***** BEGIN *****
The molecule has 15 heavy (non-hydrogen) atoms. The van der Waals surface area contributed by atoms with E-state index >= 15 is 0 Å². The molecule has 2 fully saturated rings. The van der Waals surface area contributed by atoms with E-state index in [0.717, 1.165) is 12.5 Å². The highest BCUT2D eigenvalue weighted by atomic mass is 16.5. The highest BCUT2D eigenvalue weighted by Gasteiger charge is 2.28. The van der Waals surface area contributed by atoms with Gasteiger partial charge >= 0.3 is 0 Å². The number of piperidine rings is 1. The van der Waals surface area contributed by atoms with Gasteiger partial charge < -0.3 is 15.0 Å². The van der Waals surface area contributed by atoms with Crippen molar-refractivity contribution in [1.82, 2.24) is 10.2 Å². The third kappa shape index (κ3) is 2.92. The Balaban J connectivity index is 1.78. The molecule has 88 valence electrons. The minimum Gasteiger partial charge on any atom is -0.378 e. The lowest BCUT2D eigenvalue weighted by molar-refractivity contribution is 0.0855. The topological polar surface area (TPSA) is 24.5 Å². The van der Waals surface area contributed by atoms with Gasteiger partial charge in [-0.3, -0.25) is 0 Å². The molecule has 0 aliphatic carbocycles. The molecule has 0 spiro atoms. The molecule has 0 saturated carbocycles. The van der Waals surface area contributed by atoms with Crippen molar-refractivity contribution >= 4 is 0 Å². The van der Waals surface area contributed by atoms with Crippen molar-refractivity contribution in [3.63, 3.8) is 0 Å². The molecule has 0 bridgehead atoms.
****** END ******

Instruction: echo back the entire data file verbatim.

The molecule has 15 heavy (non-hydrogen) atoms. The van der Waals surface area contributed by atoms with E-state index >= 15 is 0 Å². The molecule has 2 fully saturated rings. The van der Waals surface area contributed by atoms with E-state index in [0.717, 1.165) is 12.5 Å². The highest BCUT2D eigenvalue weighted by atomic mass is 16.5. The highest BCUT2D eigenvalue weighted by Gasteiger charge is 2.28. The van der Waals surface area contributed by atoms with Gasteiger partial charge >= 0.3 is 0 Å². The number of piperidine rings is 1. The van der Waals surface area contributed by atoms with Gasteiger partial charge < -0.3 is 15.0 Å². The van der Waals surface area contributed by atoms with Crippen molar-refractivity contribution in [1.82, 2.24) is 10.2 Å². The third kappa shape index (κ3) is 2.92. The Balaban J connectivity index is 1.78. The molecule has 88 valence electrons. The minimum Gasteiger partial charge on any atom is -0.378 e. The lowest BCUT2D eigenvalue weighted by molar-refractivity contribution is 0.0855. The topological polar surface area (TPSA) is 24.5 Å². The van der Waals surface area contributed by atoms with Gasteiger partial charge in [-0.3, -0.25) is 0 Å². The molecule has 0 aliphatic carbocycles. The molecule has 0 spiro atoms. The molecule has 0 saturated carbocycles. The van der Waals surface area contributed by atoms with Crippen molar-refractivity contribution >= 4 is 0 Å². The van der Waals surface area contributed by atoms with Crippen molar-refractivity contribution in [3.63, 3.8) is 0 Å². The molecule has 0 bridgehead atoms.